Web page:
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including potential wet areas that have been farmed were decades, plant seeds, harvest crops, without having to obtain approval under the clean water act. any normal farming, ranch, and will ing exemmingts include some exceptions. for example, a farmer can't use the exemption to turn farmland into a residential development. forestry operations can't use the exemption to change the course of a local stream to improve drainge on growing lands. in short, the way the clean water act currently operates is to allow normal ranching, farming, foresting operations to continue without a permit unless the actities change or convert the use of the water body to a new purpose or impear the flee or strength of a stream. if the planned activity iggers
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any of these limitatns, the current law requires th to to obtain a permit. section 4040 of this bill would in essence find an absolute clean water exemmingts regardless if they have any relation to these activities. mr. chairman this is a fundamental change to the clean water act and one where the impacts have never been explored. when the e.p.a. was asked what the impact of this would be, here was their response -- this amendment would be a significant departure from almost 40 years of implement eags of the clean water act by eliminating the requirement that exemptions apply only to normal as in established or ongoing farming or practices this could result in the loss or impairment of thousands of acres of water we are wetlands. we should not be using an appropriations bill to change federal policy related to the protection of our nation's
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rivers and streams. to the best of my knowledge, no hearings or investigations on the impacts of this provision have been held. if this congress is interested in overturning almost 40 years of clean water act precedent, regular order would require hearings before the house committee on transportation and infrastructure, which has sole jurisdiction over the clean water act and approval by the committee before consideration on the floor. this rider is bad policy for protection of our environment, for the protection of human health and bad policy for the protection of our public safety. i urge support for my amendment, and i reserve the balance of my time. the chair: the gentleman reserves. for what purpose does the gentleman from california seek recognition? the gentleman is recognized for five mins. mr. calvert: in 1977, congress made a deliberate choice to exems ordinary farming, ranch, mining related activities from requirements to obtain clean water act permits when undertaken as normal active it is, repair and maintain lands,
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roads, ponds and fisheries. unfortunately we heard concerns for several years that under the obama administration e.p.a. and the corps of engineers changed implementation of these provisions to significantly reduce the application of the statutory exemption. section 430 of the bill makes ear that congress has always intended that stamper to exemptions have meaning, that the agencies cannot ignore the will of congress as set out by law. for these reasons and a number of others, i oppose the amendment and urge a no vote. with that i reserve the balance of my time. the chair: the gentleman from california reserves. the gentleman from virginia is recognized. mr. beyer: i thank the perspective of the chairman of the appropriations committee on -- subcommittee on this. i think our clear understanding is that the exemptions as currently written allow for all normal farming, ranching, forestry activities and that the permit would only be required when there's a substantial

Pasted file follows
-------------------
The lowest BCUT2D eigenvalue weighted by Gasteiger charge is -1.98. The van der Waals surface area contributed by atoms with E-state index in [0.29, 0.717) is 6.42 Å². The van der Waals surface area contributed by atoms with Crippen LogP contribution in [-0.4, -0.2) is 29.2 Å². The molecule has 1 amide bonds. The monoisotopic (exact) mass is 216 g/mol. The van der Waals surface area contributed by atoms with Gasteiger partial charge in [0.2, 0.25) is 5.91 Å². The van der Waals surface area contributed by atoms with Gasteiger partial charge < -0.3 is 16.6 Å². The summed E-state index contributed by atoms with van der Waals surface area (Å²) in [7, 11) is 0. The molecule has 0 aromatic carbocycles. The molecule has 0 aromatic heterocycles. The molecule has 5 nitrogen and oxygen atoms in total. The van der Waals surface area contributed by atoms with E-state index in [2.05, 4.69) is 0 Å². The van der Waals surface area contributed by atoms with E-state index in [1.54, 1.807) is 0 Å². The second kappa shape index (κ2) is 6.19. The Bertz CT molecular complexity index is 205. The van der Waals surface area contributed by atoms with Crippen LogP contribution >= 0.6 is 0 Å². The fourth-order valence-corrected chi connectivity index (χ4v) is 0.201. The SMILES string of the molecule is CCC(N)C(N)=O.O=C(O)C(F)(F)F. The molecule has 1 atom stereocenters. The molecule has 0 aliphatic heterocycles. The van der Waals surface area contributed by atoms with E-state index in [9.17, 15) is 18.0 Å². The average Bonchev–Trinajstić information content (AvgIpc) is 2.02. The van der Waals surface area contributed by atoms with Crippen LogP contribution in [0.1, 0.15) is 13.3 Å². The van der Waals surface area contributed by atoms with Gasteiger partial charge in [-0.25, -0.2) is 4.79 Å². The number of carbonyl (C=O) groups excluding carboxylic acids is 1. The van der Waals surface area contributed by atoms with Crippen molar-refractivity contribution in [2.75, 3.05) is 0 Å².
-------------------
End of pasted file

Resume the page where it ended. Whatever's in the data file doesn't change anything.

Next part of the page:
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difference from the activity that's gone on before. s the way the law has been interpreted and enforced for the last 40 years. with that, mr. chairman, i yield back the balance of my time. the chair: the gentleman yields back. the gentleman from california is recognized. mr. calvert: i yield back and urge a strong no the chair: the gentleman from california yields back. the question is on the amendment offered by the gentleman from virginia. those in favor say aye. those opposed, no. in the opinion of the chair, the noes have it. he amendment is not agreed to. it is now in order to consider amendment number 37 printed in house report 115-297. for what purpose does the gentleman from virginia seek recognition? mr. beyer: i have an amendment at the desk. the chair: the clerk will designate the amendment. the clerk: amendment number 37 printed in house report 115-297, offered by mr. beyer of virginia. the chair: the gentleman from virginia, mr. beyer, and a member opposed each will control five minutes. he chair recognizes the
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gentleman from virginia. mr. beyer: my amendment would strike section 431. section 431 does two things. first, it withdraws the clean water rule and second and more importantly, it breaks procedure and creates a loophole so that the removal of the clean water rule does not have to abide by the administrative procedures act. in essence, we're creating a loophole to eliminate a rule. a rule requested by the supreme court and one that took several years to put together. this elimination without allowing tweaks, thoughtful removal or comment is a radical and dangerous precedent. in fact, over 80 members of congress and i actually asked for an extension of the 0-day comment period to eliminate the clean water rule to allow the american people to have a say. the trump administration agreed with us, extended the comment period an additional 30 days. i don't get to say that often. clearly there's a desire for comment period as evidenced by our letter and the administration's decision to appropriately extend the comment period. but the language in this bill